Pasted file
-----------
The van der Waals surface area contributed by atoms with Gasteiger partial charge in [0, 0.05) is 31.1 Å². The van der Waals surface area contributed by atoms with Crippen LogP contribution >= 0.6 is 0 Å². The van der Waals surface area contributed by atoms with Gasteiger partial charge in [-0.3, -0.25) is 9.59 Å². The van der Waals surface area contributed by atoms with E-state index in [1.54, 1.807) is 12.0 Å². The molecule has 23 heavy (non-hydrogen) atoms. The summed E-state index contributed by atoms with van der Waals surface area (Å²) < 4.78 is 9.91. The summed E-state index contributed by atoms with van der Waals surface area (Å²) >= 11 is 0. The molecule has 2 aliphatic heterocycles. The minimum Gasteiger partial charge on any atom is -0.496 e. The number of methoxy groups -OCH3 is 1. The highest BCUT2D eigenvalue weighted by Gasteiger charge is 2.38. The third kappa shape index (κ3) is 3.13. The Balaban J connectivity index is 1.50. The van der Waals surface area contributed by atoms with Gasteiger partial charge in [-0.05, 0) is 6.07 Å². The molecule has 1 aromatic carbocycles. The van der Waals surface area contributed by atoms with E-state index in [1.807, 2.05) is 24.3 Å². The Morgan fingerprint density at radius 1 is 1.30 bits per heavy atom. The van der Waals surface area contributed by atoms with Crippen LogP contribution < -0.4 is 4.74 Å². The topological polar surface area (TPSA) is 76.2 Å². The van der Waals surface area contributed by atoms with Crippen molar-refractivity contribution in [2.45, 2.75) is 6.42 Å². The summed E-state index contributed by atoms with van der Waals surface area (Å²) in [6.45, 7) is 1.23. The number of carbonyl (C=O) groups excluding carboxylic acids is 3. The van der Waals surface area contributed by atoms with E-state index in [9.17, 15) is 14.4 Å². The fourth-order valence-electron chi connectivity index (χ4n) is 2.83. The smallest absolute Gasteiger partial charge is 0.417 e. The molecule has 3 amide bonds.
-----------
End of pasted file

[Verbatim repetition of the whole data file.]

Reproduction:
The van der Waals surface area contributed by atoms with Gasteiger partial charge in [0, 0.05) is 31.1 Å². The van der Waals surface area contributed by atoms with Crippen LogP contribution >= 0.6 is 0 Å². The van der Waals surface area contributed by atoms with Gasteiger partial charge in [-0.3, -0.25) is 9.59 Å². The van der Waals surface area contributed by atoms with E-state index in [1.54, 1.807) is 12.0 Å². The molecule has 23 heavy (non-hydrogen) atoms. The summed E-state index contributed by atoms with van der Waals surface area (Å²) < 4.78 is 9.91. The summed E-state index contributed by atoms with van der Waals surface area (Å²) >= 11 is 0. The molecule has 2 aliphatic heterocycles. The minimum Gasteiger partial charge on any atom is -0.496 e. The number of methoxy groups -OCH3 is 1. The highest BCUT2D eigenvalue weighted by Gasteiger charge is 2.38. The third kappa shape index (κ3) is 3.13. The Balaban J connectivity index is 1.50. The van der Waals surface area contributed by atoms with Gasteiger partial charge in [-0.05, 0) is 6.07 Å². The molecule has 1 aromatic carbocycles. The van der Waals surface area contributed by atoms with E-state index in [1.807, 2.05) is 24.3 Å². The Morgan fingerprint density at radius 1 is 1.30 bits per heavy atom. The van der Waals surface area contributed by atoms with Crippen LogP contribution < -0.4 is 4.74 Å². The topological polar surface area (TPSA) is 76.2 Å². The van der Waals surface area contributed by atoms with Crippen molar-refractivity contribution in [2.45, 2.75) is 6.42 Å². The summed E-state index contributed by atoms with van der Waals surface area (Å²) in [6.45, 7) is 1.23. The number of carbonyl (C=O) groups excluding carboxylic acids is 3. The van der Waals surface area contributed by atoms with E-state index in [9.17, 15) is 14.4 Å². The fourth-order valence-electron chi connectivity index (χ4n) is 2.83. The smallest absolute Gasteiger partial charge is 0.417 e. The molecule has 3 amide bonds.